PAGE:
Last week the Senate voted to establish an independent commission to examine wartime contracts in Iraq and Afghanistan.
Both of Vermont’s senators co-sponsored the measure.
Charles Davis reports from Capitol Hill.
(Davis) Feeding spoiled food to U-S troops. Overcharging for gasoline and for meals that were never served. Those are just some of the charges leveled against private contractors operating in Iraq. Vermont Independent Senator Bernie Sanders says it’s time Congress put a stop to it.
(Sanders) “There is already a lot of evidence that they have overcharged the taxpayers of this country. Money that should’ve been going to our soldiers has been going to make very wealthy people even wealthier.”
(Davis) Sanders says a commission is needed to investigate how contracts in Iraq were awarded. He singles out for criticism the company Halliburton, which was once headed by Vice President Cheney. He charges that the firm, which gave more than a quarter million dollars to Republicans last year, has received special treatment from the White House. He says it’s an issue the administration wants to avoid.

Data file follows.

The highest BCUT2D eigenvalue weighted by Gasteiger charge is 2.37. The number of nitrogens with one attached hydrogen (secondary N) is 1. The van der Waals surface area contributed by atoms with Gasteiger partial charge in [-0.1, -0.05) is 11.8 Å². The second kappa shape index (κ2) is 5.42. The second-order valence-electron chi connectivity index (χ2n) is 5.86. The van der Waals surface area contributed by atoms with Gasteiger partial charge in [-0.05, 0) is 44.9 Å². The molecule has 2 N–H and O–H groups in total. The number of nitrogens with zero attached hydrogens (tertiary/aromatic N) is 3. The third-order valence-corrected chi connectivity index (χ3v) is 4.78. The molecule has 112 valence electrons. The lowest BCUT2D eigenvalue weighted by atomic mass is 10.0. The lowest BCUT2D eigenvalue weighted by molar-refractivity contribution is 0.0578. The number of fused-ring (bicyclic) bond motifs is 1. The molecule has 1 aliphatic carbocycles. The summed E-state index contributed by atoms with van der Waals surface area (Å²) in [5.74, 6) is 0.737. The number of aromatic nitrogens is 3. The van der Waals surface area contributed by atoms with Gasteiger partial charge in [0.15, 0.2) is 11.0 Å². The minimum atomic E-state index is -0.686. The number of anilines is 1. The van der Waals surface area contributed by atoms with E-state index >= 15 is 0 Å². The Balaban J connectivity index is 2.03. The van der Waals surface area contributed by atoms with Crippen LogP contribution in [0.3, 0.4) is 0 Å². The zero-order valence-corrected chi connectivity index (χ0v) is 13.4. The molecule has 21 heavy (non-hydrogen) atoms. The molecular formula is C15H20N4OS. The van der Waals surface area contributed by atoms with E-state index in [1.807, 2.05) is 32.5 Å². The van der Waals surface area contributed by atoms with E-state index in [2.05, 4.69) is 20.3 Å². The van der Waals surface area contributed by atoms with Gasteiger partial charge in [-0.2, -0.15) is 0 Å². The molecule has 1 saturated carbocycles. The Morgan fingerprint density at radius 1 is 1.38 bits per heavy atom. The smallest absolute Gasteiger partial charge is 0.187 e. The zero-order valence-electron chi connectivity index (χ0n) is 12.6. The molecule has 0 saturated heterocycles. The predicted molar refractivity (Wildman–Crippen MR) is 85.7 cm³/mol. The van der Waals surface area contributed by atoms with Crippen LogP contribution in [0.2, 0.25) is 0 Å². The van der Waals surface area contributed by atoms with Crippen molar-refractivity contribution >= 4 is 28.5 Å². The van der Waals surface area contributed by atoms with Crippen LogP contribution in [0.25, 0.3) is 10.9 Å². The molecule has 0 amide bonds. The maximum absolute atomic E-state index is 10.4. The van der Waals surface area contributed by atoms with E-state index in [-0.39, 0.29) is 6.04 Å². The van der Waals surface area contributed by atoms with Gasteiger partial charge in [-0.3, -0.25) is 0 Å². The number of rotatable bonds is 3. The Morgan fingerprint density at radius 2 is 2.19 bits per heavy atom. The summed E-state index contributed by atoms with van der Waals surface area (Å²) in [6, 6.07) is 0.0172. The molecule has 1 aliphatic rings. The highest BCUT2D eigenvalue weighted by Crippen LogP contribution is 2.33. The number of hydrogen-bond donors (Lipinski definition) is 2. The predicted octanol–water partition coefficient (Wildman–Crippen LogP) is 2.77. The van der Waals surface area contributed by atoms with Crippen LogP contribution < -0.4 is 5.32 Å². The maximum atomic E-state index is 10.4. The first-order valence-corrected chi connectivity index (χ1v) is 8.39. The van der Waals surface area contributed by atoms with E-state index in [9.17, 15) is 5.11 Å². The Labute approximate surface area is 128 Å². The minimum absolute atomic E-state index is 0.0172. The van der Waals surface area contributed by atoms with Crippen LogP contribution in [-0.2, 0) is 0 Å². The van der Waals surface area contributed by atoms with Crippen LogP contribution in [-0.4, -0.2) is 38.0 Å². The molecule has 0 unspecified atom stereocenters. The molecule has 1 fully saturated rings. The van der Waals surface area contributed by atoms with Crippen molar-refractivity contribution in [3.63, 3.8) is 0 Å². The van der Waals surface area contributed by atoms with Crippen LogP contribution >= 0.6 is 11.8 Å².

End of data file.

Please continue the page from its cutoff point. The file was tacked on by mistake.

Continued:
(Sanders) “When you have a situation where the Vice President’s own company, Halliburton, was awarded a five year, $16 billion contract for the Iraq war, $7 billion in no-bid contracts. And then the same company which makes over $3 billion in profits last year moves to Dubai, do I think that these are issues that they want to talk about? Of course they don’t want to talk about it.”
(Davis) A recent government study found that one out of every six dollars spent on private contractors in Iraq was misused. Sanders thinks a commission investigating that misuse could bring some accountability – in the form of jail time. But he also wants to go further and examine the military’s increased reliance on private firms in general. It’s estimated that there around 180,000 private contractors in Iraq – more than the number of U-S troops.
For Vermont Public Radio, I’m Charles Davis on Capitol Hill.